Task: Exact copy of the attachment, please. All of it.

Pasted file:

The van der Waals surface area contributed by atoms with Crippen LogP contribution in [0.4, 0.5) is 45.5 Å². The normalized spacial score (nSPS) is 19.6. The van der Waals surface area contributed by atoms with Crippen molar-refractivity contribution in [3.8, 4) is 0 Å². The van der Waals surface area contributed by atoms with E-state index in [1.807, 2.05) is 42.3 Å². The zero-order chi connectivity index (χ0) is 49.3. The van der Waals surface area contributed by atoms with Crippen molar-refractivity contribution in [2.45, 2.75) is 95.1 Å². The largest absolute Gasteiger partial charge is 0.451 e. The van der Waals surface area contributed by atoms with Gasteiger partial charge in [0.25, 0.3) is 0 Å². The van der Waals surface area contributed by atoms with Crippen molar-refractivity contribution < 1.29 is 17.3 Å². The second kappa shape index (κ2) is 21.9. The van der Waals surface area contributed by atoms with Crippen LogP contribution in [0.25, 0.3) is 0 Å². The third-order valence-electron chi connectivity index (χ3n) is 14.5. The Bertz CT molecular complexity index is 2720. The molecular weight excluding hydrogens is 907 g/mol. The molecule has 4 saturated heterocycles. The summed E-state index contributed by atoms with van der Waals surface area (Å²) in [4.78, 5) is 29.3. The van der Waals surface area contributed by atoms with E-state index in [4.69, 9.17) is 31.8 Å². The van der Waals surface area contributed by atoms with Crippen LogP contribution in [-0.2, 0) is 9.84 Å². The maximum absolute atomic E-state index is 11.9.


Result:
The van der Waals surface area contributed by atoms with Crippen LogP contribution in [0.4, 0.5) is 45.5 Å². The normalized spacial score (nSPS) is 19.6. The van der Waals surface area contributed by atoms with Crippen molar-refractivity contribution in [3.8, 4) is 0 Å². The van der Waals surface area contributed by atoms with E-state index in [1.807, 2.05) is 42.3 Å². The zero-order chi connectivity index (χ0) is 49.3. The van der Waals surface area contributed by atoms with Crippen molar-refractivity contribution in [2.45, 2.75) is 95.1 Å². The largest absolute Gasteiger partial charge is 0.451 e. The van der Waals surface area contributed by atoms with Gasteiger partial charge in [0.25, 0.3) is 0 Å². The van der Waals surface area contributed by atoms with Crippen molar-refractivity contribution < 1.29 is 17.3 Å². The second kappa shape index (κ2) is 21.9. The van der Waals surface area contributed by atoms with Crippen LogP contribution in [0.25, 0.3) is 0 Å². The third-order valence-electron chi connectivity index (χ3n) is 14.5. The Bertz CT molecular complexity index is 2720. The molecular weight excluding hydrogens is 907 g/mol. The molecule has 4 saturated heterocycles. The summed E-state index contributed by atoms with van der Waals surface area (Å²) in [4.78, 5) is 29.3. The van der Waals surface area contributed by atoms with E-state index in [4.69, 9.17) is 31.8 Å². The van der Waals surface area contributed by atoms with Crippen LogP contribution in [-0.2, 0) is 9.84 Å². The maximum absolute atomic E-state index is 11.9.